I was well apprised of the fact that in certain places like this, the local authorities often approach foreigners with, for the lack of a better term, ‘Agents Provocateur
Like the Westboro Baptist “Church”, they try to get a rise out of you so you’ll lose your cool and either create a scene or take a poke at the miscreant. Then they have all the pretext they require to drag you to the local hoosegow, shake you down for every penny on your person, as well as any phones, notebooks, wallets, passports, cigars, cigarettes, etc.
Basically, they goad you into a fight, then drop the thousand-pound shit-hammer when you retaliate.
It’s all so parochial. So obviously clear as vodka; this elementary charade only raised a single eyebrow.
I’m not going to even raise my voice over a couple of cheap cigars that neither of them noticed I slipped them instead of the premium ones I was smoking.
Thus defeated, I asked the bartender to ask them if they liked the cigar.
“What do you think?” I asked in cordial English, “Too tightly rolled? Not caged enough? Too green?”
UO #2 slipped and said “It smells very good…” where he realizes he’s blown his cover.
“Yeah, I like it too.”, I replied, “So much so, I buy my own. What are your badge numbers, boys? I will be reporting this incident to Inspector P'aeng Yeong-Hwan, the head of security for the IUPGS conference to which I was invited as special scientific consultant.”
Of course, they immediately dummy up and feign illiteracy.
I say loudly and very clearly, “You bastards aren’t gonna get away with this. I mean, what is going on in this country when scumsuckers like you can get away with trying to sandbag a Doctor of Geological Sciences?”
I ask the bartender to translate, but alas, it was too late. They vamoosed when I turned to talk with the bartender.
They left so fast, they didn’t notice me snapping their pictures with my ancient but trusty Nokia 3310, revised edition, during our little chat. Even with a mere 2-megapixel picture, I have enough to show the North Korean leaders of the project to get an identification and make known my displeasure of being treated like some commoner or buffoon.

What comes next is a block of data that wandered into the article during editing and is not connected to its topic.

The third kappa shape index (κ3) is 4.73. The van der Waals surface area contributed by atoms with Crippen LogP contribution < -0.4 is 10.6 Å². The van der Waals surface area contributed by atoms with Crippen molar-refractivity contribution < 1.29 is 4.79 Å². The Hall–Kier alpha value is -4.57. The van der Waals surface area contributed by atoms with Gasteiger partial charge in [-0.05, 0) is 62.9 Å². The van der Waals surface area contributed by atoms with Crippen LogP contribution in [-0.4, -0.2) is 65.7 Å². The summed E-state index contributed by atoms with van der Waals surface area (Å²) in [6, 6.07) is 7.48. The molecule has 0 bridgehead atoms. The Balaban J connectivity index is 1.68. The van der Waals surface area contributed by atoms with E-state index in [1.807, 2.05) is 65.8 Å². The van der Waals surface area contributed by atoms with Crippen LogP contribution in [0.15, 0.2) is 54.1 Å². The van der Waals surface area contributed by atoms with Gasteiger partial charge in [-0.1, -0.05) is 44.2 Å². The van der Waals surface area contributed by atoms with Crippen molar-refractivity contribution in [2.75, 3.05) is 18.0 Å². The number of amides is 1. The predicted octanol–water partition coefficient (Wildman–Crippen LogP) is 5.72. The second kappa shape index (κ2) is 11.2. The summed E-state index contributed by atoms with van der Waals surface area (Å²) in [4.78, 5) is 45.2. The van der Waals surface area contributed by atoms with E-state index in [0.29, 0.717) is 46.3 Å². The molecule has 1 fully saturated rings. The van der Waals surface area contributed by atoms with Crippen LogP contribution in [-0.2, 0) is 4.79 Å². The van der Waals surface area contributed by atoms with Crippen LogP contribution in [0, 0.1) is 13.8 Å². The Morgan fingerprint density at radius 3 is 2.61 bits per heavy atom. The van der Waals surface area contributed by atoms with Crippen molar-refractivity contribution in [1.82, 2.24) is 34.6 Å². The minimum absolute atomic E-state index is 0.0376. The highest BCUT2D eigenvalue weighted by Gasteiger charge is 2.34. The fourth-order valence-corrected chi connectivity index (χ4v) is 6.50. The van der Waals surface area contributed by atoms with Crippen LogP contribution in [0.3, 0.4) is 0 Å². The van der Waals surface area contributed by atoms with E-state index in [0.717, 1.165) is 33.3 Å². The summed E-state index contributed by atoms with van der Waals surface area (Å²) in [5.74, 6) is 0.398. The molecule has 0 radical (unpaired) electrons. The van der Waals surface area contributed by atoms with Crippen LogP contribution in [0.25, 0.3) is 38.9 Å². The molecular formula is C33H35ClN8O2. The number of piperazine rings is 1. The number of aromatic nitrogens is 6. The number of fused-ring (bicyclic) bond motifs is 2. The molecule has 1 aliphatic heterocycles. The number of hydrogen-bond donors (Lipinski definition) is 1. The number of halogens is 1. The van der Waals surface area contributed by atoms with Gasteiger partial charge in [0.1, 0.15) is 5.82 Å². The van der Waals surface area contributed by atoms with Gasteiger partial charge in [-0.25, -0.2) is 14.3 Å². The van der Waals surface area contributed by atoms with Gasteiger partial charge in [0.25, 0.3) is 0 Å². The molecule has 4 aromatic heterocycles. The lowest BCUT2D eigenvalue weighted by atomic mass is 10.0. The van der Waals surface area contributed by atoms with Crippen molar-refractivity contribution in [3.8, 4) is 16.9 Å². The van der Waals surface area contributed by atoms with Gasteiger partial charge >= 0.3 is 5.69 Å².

They left both my cigar and the one I gave them. The bartender tucked the cigar I gave him into his pocket and stared lustily at the two remaining on the bar.
“Take’em”, I said. I sure as fuck don’t want them. “Just a clean ashtray and a refill, if you would be so kind,” I say, as pleasantly as possible, considering the situation.
Both the unsmoked and my smoldering, as well as well-traveled, cigar disappear as quickly as minks rut. A clean, new ashtray, double beer and ‘vodka’ suddenly appear.
“No charge, Dr. Rock”, the bartender grins, as he shoves my erstwhile high-mileage cigar between his teeth.
“OK, fair enough.”, I say, “Spaseebah.”, and deposit a raft of won on the bar. The pile won’t be touched until after I leave in a few hours’ time.
“Stranger in a strange land.” I muse over a couple of further beers.
The call from the massage parlor never came, or it did and I couldn’t hear it over the clamor of the casino. I went up to the hotel’s Korean restaurant; had some salty soup, a sad, sad salad, and some form of funky fish, I think, for dinner. I retired that night in a slightly foul mood.
I called Es then the next morning and caught her before she retired. With a 14 hour difference between us, I was getting up at 0700 and she was getting ready to hit the hay at 2100.
I told her of the events of the day previous, and she was glad she wasn’t tagging along. She would have never accused the Korean geologists of being behind the times and would have probably bent the guy’s nose that swiped my cigar.
Agreed, that she’d probably be unimpressed with this place. I promised her that we’d go on a holiday when I returned from all this. It would be up to her to find out ‘where,’ and I’d supply the ‘when’ when I could.
Everything else was going along smoothly, more or less, on the home front, and I didn’t want to give the local listening-in federales
too much to say grace over, so we said our parting admirations and rang off.
Shower, shower sunriser of real vodka and citrus, a quick brush and comb, and spiff of cargo shorts and new ghastly Hawaiian shirt; 30 minutes later, back down in the restaurant for the inevitable breakfast buffet.